Browse Prior Art Database

Battery Fail-Safe Mechanism for Personal Computer

IP.com Disclosure Number: IPCOM000119974D
Original Publication Date: 1991-Mar-01
Included in the Prior Art Database: 2005-Apr-02
Document File: 3 page(s) / 94K

Publishing Venue

IBM

Related People

Fujita, N: AUTHOR [+2]

Abstract

Disclosed is a battery fail-safe mechanism for battery-powered personal computers without a backup battery, in which, at the time of lowering of the battery power, the clock frequency of the personal computer is reduced and necessary steps are taken to protect data and keep track of progress of the program steps.

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Battery

Fail-Safe Mechanism for Personal Computer

      Disclosed is a battery fail-safe mechanism for
battery-powered personal computers without a backup battery, in
which, at the time of lowering of the battery power, the clock
frequency of the personal computer is reduced and necessary steps are
taken to protect data and keep track of progress of the program
steps.

      Battery-powered personal computers will extend the utility of
personal computers and enable their use in any circumstances, such as
outdoors. The most straightforward way to deal with the problem of
battery down will be to use a backup battery.  However, a relatively
large backup battery is required to operate the personal computer
well, significantly increasing the weight and size of the personal
computer.  Thus, the use of a backup battery will not necessarily be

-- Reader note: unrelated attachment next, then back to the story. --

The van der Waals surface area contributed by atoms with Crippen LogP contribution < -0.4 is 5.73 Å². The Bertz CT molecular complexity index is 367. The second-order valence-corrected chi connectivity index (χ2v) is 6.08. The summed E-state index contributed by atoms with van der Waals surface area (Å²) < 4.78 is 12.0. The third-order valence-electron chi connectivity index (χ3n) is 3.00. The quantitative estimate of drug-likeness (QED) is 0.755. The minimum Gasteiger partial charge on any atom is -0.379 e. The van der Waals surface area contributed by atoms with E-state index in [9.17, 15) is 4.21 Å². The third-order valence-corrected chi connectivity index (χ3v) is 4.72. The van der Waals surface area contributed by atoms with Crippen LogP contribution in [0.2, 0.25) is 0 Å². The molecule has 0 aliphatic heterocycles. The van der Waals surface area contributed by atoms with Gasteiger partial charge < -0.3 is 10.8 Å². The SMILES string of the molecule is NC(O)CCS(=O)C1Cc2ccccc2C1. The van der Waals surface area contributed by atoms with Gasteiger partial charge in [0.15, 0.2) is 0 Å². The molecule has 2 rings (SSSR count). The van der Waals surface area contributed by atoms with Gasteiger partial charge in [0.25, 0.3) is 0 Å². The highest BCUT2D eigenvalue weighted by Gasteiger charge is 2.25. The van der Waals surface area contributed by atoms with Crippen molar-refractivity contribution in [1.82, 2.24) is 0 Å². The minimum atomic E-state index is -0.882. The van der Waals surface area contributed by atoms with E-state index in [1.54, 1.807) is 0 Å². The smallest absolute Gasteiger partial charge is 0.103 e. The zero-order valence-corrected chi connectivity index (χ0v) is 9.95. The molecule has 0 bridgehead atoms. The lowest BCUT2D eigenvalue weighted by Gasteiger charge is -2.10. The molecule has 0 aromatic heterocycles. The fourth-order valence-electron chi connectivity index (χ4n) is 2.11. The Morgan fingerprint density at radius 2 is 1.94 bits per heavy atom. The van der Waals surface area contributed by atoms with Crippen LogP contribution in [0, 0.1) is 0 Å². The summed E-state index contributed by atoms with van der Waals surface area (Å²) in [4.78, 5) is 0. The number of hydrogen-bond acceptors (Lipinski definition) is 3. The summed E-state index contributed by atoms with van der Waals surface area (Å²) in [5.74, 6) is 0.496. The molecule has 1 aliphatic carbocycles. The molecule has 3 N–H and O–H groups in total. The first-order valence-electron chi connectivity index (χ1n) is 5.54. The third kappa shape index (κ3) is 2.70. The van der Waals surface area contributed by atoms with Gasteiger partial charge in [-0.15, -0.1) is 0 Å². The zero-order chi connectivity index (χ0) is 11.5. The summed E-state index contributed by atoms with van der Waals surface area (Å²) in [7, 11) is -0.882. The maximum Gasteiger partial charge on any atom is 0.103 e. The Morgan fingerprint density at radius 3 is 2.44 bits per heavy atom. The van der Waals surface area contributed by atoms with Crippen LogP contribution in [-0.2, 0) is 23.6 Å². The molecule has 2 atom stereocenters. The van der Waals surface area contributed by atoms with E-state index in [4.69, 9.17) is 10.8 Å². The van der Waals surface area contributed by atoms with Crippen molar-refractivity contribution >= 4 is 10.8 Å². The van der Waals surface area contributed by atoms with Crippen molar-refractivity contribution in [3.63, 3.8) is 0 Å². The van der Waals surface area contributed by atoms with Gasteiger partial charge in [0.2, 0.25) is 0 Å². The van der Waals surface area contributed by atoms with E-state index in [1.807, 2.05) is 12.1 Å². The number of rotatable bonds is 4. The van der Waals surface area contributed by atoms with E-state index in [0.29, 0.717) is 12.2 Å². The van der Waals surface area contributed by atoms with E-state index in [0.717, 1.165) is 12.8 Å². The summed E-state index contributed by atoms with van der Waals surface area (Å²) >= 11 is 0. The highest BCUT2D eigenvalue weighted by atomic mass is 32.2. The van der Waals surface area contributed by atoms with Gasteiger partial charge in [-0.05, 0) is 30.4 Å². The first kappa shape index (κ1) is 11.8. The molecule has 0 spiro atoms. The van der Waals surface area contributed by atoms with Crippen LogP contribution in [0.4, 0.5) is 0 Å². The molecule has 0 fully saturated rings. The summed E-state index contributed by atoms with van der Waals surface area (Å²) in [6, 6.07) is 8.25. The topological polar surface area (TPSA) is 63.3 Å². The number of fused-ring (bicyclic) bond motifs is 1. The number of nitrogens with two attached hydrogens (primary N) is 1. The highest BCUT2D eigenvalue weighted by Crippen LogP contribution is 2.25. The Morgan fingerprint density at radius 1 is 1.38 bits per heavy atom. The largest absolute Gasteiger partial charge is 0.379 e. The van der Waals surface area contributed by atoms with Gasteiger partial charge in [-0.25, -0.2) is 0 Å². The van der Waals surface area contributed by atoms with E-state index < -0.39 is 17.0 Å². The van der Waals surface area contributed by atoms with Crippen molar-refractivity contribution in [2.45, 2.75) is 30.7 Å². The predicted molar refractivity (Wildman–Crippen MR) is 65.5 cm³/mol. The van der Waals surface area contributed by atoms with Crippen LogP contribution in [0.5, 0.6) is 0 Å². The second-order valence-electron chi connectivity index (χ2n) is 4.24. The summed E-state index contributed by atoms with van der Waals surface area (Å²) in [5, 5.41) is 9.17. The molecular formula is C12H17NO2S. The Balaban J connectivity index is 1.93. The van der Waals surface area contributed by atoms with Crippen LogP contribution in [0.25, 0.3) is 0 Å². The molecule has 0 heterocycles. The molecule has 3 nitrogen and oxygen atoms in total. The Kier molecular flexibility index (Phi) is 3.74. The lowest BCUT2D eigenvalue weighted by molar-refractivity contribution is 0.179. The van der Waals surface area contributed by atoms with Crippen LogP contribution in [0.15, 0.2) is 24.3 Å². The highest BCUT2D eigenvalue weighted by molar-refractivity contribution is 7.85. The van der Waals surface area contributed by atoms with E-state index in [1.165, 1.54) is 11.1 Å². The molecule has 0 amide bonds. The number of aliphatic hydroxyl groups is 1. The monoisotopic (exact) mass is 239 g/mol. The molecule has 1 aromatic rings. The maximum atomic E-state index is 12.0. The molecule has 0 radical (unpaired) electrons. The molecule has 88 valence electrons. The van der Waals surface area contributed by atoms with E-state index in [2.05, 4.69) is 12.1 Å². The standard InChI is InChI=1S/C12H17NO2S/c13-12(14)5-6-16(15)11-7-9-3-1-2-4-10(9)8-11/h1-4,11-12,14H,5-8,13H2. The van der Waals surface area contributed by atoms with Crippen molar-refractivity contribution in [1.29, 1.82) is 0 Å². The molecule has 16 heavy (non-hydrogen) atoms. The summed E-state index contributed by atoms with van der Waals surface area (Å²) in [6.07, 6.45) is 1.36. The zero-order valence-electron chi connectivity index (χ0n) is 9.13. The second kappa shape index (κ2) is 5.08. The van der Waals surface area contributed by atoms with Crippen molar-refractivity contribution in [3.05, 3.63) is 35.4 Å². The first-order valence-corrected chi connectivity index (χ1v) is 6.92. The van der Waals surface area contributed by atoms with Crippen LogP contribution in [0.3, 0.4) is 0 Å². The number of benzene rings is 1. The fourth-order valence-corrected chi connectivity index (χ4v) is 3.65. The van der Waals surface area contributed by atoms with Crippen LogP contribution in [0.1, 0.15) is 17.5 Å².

advantageous.  On the other hand, battery-powered personal computers
without a backup battery will suffer from different problems, such as
destruction of data and handling of the process stopped halfway.  The
present disclosure provides a battery fail-safe mechanism which is
useful to solve the problems encountered with battery-powered
personal computers without the provision of a backup bettery.

      In the figure, the personal computer system is powered by
battery 10. Battery voltage check circuit 12 monitors the voltage of
the battery 10.  Use time counter 14 accumlates power on time.  The
voltage of a new or fully charged battery is normally higher than a
nominal value of the battery.  When the check circuit 12 detects that
the voltage of the battery 10 lowers to its nominal value, it
requests a first interruption to CPU 22 to cause the current count of
the counter 14 to be stored in backup memory 26 powered by separate
backup battery 28.  When the personal computer is in a power- on
state, the counter 14 continues to accumulate power on time.  The
count of the counter 14 is periodically compared with the value
stored in the backup memory 26, and when the count reaches a first
predetermined state,...